Friday, September 30, 2005

Two stitches forward, one rip back

It took 3 attempts to get the neckband right. But I have suceeded in my aim of knitting the sleave in the round from the armhole down. One more sleave to go.

I think I will have enough purple and multi-coloured yarn to knit a matching hat. The entire project will end up having cost me less than$15 and a few days knitting. While buying an outfit at Target may cost about the same amount, at least I can be sure Gabi will not meet anyone else in the same clothes.

I'm also itching to start on another hat project. Like most knitters I've been drooling over the Japanese Noro yarns but balking at the price. I was able to pick up a couple of balls during the post-winter sales (yay Sunspun) and am contemplating a ribbed hat.

Thursday, September 29, 2005

OK, maybe there is a use for novelty yarns

I'm not a fan of wool blends but I couldn't resist this high quality super-chunky 50:50 lavender yarn that I got on sale at Cleggs. Regularly $4.95, now $1.95/ball. It's been in my stash for quite a few months looking at me reproachfully. Unfortunately there were only 5 balls available which meant only enough for a toddler jumper. And because I think longer jumpers with decent-sized sleaves are the way to go, I really needed to stretch the wool. I went diving through my stash and found a multi-coloured novelty yarn that also called for 6mm needles. Obviously a match made in stashland.

The novelty yarn is obviously for the front of the chest - I haven't yet decided if I will thread it through the eyelet holes as well. I'm contemplating a few bows. Or maybe not.

This has been one super-quick knit - thoroughly recommended for impatient people like moi. In less than two days I have done the back and 3/4 of the front. I did the bottom part "in the round" on 40cm 6mm circular needles. Since learning how to knit in the round I have become a fan of avoiding needless seam-sewing. The real trick will be if I manage to pick up the armhole stitches and knit the sleaves down in the round.

I have never done this before and am not following any pattern. Nothing like knitting on the fly!!!

Aren't I lucky to have a surrogant niece to practice my knitting on! According to Rachel, Gabi has already reached the age where she knows what she likes so I hope this jumper will come up to her standards. It certainly feels very soft and comfy.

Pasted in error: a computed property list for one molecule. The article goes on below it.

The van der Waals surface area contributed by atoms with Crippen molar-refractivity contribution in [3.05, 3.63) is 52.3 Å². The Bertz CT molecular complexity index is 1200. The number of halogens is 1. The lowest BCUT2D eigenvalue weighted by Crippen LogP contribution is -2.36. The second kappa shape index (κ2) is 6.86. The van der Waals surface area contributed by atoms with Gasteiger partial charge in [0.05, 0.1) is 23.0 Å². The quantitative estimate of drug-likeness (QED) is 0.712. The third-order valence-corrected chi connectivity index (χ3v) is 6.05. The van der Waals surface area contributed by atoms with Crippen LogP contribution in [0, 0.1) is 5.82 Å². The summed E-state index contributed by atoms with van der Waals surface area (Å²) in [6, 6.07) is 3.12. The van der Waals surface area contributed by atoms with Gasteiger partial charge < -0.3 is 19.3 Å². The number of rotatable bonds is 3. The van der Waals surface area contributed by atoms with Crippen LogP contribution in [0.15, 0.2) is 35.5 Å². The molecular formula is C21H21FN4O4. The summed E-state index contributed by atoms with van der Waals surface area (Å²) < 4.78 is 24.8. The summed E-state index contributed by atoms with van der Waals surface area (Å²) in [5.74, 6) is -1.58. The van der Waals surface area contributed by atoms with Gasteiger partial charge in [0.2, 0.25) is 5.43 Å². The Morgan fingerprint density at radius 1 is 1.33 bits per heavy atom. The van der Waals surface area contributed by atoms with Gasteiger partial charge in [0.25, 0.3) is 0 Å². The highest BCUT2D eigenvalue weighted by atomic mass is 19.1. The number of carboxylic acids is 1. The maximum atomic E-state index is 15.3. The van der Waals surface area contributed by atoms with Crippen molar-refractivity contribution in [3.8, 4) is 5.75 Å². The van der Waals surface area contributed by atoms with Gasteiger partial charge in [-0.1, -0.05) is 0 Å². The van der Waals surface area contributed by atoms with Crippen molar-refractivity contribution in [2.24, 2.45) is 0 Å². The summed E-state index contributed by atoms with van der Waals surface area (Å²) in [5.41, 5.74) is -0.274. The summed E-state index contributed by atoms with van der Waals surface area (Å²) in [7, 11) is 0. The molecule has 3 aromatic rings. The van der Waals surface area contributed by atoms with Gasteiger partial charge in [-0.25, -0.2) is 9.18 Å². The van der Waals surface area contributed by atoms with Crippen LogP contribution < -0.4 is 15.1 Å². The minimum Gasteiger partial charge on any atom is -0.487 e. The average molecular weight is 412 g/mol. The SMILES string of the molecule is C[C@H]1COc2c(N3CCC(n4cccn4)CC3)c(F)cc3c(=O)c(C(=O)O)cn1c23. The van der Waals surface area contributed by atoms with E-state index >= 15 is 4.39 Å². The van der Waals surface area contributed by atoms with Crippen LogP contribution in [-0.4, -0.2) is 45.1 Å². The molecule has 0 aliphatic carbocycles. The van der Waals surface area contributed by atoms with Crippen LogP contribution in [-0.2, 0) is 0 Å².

Wednesday, September 28, 2005


Make your own fury bird wings (top right hand photo). Free pattern at your local Spotlight store.

Call me a snob but I think it would be hard to find anything more hidious than the novelty yarns and patterns being promoted by Spotlight this week. What is that woman in the bottom left-hand corner wearing?

I have learnt the hard way that no matter how tempting they look, novelty yarns are a BIG mistake. Pure wool, cotton and mohair are often no more expensive and produce a far nicer and longer-lasting garment. Anything I've made with a novelty yarn inevitably looks tacky and mis-shapen.

Tuesday, September 27, 2005

Wow! Photos!!!

Firstly, thanks to Sharon and the nice people at the Blogger helpdesk who let me know that some of the Blogger servers have a fault on them. I cleared my cache and cookies and history and got onto a server which is allowing me to upload photos.

The top photo is my second scrapyarn hat, an adult-sized beanie made with a small amount of teal, about 40 grams of Cleckheaton tapestry yarn, about 15 grams of the cream tweed, 20 grams of pale grey, a tiny amount of dark grey and pale blue yarn.

The bottom photo is my "not-so-horrible" roll-brim baby hat. You can't get away from the fact that it has orange and brown in it, but otherwise it is surprisingly non-pukey.

Monday, September 26, 2005

2nd scrap-yarn hat begun

I'm getting very annoyed by my inability to upload phots. I've checked all the help pages and sent an email to the support staff to no-avail. But what can one expect from a free service?

So let's see if I can give you a visual impression using words and possibly colour-coded font.

As the title suggests, I've started a second scrap-yarn hat. the first few rows of the brim are a beautiful rich teal (a bit bluer than this). But not quite as purple as this. Imagine a colour in between.

I'm now using a yarn called Cleckheaton Tapestry which is sort of those variegated colours.

I can't wait until I can upload photos again!!!

Wednesday, September 21, 2005

Hideous Hat project complete!

Still can't upload photos. But the baby hat is complete and not quite so hideous as the ball of wool indicated. However, my husband offered to burn it on the basis that it would make us look bad if I gave it to anyone. Even the most irritating smug-faced parent.